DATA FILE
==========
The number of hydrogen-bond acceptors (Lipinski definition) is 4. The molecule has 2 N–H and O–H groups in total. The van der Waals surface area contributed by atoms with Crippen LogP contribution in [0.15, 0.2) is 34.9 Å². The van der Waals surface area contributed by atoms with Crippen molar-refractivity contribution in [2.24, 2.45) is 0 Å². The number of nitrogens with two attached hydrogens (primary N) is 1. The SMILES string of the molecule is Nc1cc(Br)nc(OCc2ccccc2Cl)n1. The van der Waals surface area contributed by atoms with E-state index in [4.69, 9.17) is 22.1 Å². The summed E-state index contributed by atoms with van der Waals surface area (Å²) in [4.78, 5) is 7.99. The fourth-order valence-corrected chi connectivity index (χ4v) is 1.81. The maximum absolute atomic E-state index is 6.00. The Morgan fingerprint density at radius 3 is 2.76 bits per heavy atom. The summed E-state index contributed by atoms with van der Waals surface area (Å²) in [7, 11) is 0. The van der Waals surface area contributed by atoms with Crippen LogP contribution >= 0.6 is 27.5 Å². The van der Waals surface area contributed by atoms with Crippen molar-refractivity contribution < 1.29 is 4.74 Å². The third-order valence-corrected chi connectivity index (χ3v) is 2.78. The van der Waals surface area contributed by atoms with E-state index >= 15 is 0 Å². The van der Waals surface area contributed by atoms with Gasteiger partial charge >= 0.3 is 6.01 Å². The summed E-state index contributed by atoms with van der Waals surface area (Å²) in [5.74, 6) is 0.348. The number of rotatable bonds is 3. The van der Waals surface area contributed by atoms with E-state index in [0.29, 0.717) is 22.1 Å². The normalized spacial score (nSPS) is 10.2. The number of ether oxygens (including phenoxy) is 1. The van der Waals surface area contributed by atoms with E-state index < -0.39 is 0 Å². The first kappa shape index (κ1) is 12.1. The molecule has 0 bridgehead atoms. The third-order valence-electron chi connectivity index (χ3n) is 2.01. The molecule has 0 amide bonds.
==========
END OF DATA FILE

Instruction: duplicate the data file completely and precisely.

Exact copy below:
The number of hydrogen-bond acceptors (Lipinski definition) is 4. The molecule has 2 N–H and O–H groups in total. The van der Waals surface area contributed by atoms with Crippen LogP contribution in [0.15, 0.2) is 34.9 Å². The van der Waals surface area contributed by atoms with Crippen molar-refractivity contribution in [2.24, 2.45) is 0 Å². The number of nitrogens with two attached hydrogens (primary N) is 1. The SMILES string of the molecule is Nc1cc(Br)nc(OCc2ccccc2Cl)n1. The van der Waals surface area contributed by atoms with E-state index in [4.69, 9.17) is 22.1 Å². The summed E-state index contributed by atoms with van der Waals surface area (Å²) in [4.78, 5) is 7.99. The fourth-order valence-corrected chi connectivity index (χ4v) is 1.81. The maximum absolute atomic E-state index is 6.00. The Morgan fingerprint density at radius 3 is 2.76 bits per heavy atom. The summed E-state index contributed by atoms with van der Waals surface area (Å²) in [7, 11) is 0. The van der Waals surface area contributed by atoms with Crippen LogP contribution >= 0.6 is 27.5 Å². The van der Waals surface area contributed by atoms with Crippen molar-refractivity contribution < 1.29 is 4.74 Å². The third-order valence-corrected chi connectivity index (χ3v) is 2.78. The van der Waals surface area contributed by atoms with E-state index >= 15 is 0 Å². The van der Waals surface area contributed by atoms with Gasteiger partial charge >= 0.3 is 6.01 Å². The summed E-state index contributed by atoms with van der Waals surface area (Å²) in [5.74, 6) is 0.348. The number of rotatable bonds is 3. The van der Waals surface area contributed by atoms with E-state index in [0.29, 0.717) is 22.1 Å². The normalized spacial score (nSPS) is 10.2. The number of ether oxygens (including phenoxy) is 1. The van der Waals surface area contributed by atoms with E-state index < -0.39 is 0 Å². The first kappa shape index (κ1) is 12.1. The molecule has 0 bridgehead atoms. The third-order valence-electron chi connectivity index (χ3n) is 2.01. The molecule has 0 amide bonds.